[ A Note from Prof. Liim's lecture "Unified Spelling for Taiwanese Language" to the Student Associatioin at Yale University in July 1992]
Different Taiwanese Dialects and Derivative Vowels
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   The Taiwanese Modern Spelling System (TMSS) does, like most Western languages, construct all vocabularries using five vowel letters a, e, i, o, u as building blocks.  To allow these vocabularies become common literal bases for all Taiwanese people, it is demanded to be unique and fixed.   But the actual situation is that people of different localities speak in somewhat different sounds.    To avoid thid discrepancy between fixed spelling and dirrerently talked sounds, the only solution seems to apply some additional phonetic symbols or to make special notation on the unified spelling for each group of readers or learners.   Thus, a given letter in the spelling can represent another sound.    We say the latter one is the derivative of the original sound.

      In a book entitled as "Introductory Taiwanese (1971)", Dr. Oong Iogteg gave the following comparative list as his own study on different dialects around Taiwan.
Han-Word Taipag sound Tailaam sd. Ciangzow sd. Zhuanzow sd. Amoy sound Zhauzow sd. TMSS ,  with reminder
a hen koef kef kef køy koef koy koef , koef
to wash soea sea sea søie soea soie soea , soea
bottom toea tea tea tøie toea toie toea , toea
a plow loee lee lee løii loee loii loee , loee

     Here, the TMSS in 1942 was originally the Amoy dialect, but was later given an arbitrary reminder by hand on the vowel "oe".   It was explained that any reminder on the vowel of a TMSS let that vowel be read with the local sound of the readers, and the teacher can teach his pupils with this local sound,  though the TMSS spelling is unchanged..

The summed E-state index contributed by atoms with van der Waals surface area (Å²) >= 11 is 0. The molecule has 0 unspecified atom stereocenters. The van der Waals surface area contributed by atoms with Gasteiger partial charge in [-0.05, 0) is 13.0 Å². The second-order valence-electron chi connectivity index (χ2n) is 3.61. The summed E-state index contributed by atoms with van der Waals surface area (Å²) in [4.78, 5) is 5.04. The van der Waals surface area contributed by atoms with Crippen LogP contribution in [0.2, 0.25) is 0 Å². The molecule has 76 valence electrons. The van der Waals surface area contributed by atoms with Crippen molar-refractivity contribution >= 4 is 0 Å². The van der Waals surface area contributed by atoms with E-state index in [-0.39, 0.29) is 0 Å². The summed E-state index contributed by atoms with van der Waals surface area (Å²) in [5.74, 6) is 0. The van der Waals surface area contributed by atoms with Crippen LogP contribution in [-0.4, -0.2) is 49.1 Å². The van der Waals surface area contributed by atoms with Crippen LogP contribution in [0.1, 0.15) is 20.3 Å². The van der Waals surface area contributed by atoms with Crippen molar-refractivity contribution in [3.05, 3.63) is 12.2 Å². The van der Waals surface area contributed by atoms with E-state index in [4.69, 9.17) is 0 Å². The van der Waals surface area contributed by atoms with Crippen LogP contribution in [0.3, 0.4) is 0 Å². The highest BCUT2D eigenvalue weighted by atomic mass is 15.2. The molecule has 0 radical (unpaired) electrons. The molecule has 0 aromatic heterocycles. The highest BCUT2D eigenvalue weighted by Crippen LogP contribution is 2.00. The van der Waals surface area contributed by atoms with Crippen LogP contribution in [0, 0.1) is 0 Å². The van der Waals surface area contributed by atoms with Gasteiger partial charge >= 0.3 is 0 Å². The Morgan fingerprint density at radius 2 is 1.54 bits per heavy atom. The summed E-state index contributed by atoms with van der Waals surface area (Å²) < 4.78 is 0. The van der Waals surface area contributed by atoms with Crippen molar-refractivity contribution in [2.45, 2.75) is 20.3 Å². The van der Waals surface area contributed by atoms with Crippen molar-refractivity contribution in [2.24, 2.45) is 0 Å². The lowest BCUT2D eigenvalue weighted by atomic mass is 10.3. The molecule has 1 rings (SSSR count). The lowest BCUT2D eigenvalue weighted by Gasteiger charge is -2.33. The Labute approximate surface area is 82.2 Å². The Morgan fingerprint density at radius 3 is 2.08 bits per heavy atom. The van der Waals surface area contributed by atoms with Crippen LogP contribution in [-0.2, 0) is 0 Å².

This is to say that .the unified spelling of TMSS-word is meaning-oriented, but you can pronounce it at will.
     Such arbitrary pronunciation of Taiwanese words is quite abundant.   Especially in those colloquial words, i.e. words with pronunciation at least partly colloquial.   A well known case is the word "principal of school hauxtviuo"  which is procounced as [hauxtvior] in Tainan area, and in the same sence, the word "Presbyterian Church Tviwlor-Kaohoe" as [tvioflor-kaohoe].   We may add an underline or other reminding symbol on the vowel  viu as-viu,-vìu,-vïu, etc.
      The simple vowel
vi-can be underlined or added with some upper symbols to express its derivation of pronunciation to [ve]. Examples are "birthday svijit", "become sick phoarpvi", "theater stage hie'pvii', "surname svix", etc.
       This useage of underline on
.i.was dropped around 1950 after the observation that Christian in Tainan area read viuandvi-in th Bible with thir local sound of [vio] and [ve] at will and without confusion.
       Another serious problem, however, was found that some Taipei people strongly oppose MLT when they saw the sentence: "
Goarn khix zhaychi'ar boea hii. (We went market to buy fishes.)".   They say they speak as "[gurn khux zhaychi'ar boea huu]".   Thus they oppose those TMSS-words "we goarn", "go khix", and "fishhii", and want to alter them into  "we gurn", "go khux", and "fish huu".   In Amoy-Taiwanese dictionary, there is a word  "we gurn" but  no "go khux", and "fish huu".
       In the "Great Tai-Nichi Dictionary (1930)" by the preceding Taiwanese Government-General, there are, in page 3, two special Taiwanese pronunciation "u" and "o"